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I am just reading some simple novels to improve my German. I came across a sentence, which is in Konjunktiv II.

Here is the sentence (in bold) in its paragraph. I wonder why it is not in Konjunktiv I. This sentence is not about "desire, dreams, fantasies or imaginary situations". I think the indicative is sufficient.

Der Mann wartet seit über einer halben Stunde im Flur der Detektei Müller. Er sieht krank und müde aus. Seine Haare sind grau und fettig, sein teurer Anzug müsste dringend in die Reinigung.

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Taken from here:

Konjunktiv II verwenden wir hauptsächlich, wenn wir uns etwas vorstellen oder wünschen, das zurzeit nicht möglich ist. Auch in der indirekten Rede oder bei besonders höflichen Fragen oder Aussagen kommt Konjunktiv II zum Einsatz.

English translation from me:

Konjuktiv II is mostly used, when we imagine something or wish something not being possible for now. Also, in reported speech and for polite questions and statements K II should be used.

The author "wishes" politely, that the suit should be cleaned, but he knows, that this will not be possible, because the man is probably poor or something like this. In the literature, this is a common way to create an emotional binding between the reader and the characters.

Footnote: We use KII also for statements for which we know, that they are not true; in many other languages indicative is used instead. For example:

Silke, du hier im Büro? Ich dachte, du wärest im Urlaub!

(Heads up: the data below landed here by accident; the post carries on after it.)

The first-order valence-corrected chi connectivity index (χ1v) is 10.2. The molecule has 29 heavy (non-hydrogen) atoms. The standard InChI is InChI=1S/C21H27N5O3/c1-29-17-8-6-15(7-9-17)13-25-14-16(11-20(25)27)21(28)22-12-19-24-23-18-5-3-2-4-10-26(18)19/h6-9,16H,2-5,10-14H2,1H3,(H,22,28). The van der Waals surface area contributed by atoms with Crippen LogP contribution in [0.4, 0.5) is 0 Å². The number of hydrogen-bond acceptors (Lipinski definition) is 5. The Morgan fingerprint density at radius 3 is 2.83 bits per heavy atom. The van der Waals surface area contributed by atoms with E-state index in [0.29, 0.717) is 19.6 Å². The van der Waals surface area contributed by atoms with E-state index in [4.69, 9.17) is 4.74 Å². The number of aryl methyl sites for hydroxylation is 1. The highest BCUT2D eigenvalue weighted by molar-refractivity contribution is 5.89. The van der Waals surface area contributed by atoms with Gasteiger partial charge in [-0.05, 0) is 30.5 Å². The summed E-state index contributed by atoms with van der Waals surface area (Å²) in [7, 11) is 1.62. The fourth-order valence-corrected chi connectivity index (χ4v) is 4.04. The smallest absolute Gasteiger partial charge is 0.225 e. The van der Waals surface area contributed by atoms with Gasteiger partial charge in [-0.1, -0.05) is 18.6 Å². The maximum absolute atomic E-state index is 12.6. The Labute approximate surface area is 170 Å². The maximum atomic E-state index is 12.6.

• What confused me that the paragraph goes in present indicative (present continuous) and the last sentence suddenly changes to Konjunktiv II. I think Konjunktiv II could be used in the present tense too. – ofenerci Aug 4 '15 at 15:31
  • Konjuktiv II is not present tense... but it can go with it. As I said, if the author had written "Der Anzug muss in Reinigung", it would be just a statement, whereas "müsste" implies some sort of emotion (the author wishes it for the character). – Barth Zalewski Aug 4 '15 at 15:55
  • I disagree with this answer for reasons I detail in my answer. – Wrzlprmft Aug 5 '15 at 11:53
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With verbs that take another verb as an argument (in particular modal verbs) and that imply opportunity, possibility, necessity or similar, it is possible to use the subjunctive II to indicate that what is said to be possible, necessary or similar did indeed not happen (or does/will not happen).

Some examples:

  • Sie durfte den Kuchen essen.
    Sie hätte den Kuchen essen dürfen.

    Both sentences state that she was allowed to eat the cake. The only difference is that the latter one implies that she did not eat the cake, while the former one does not imply anything in this regard.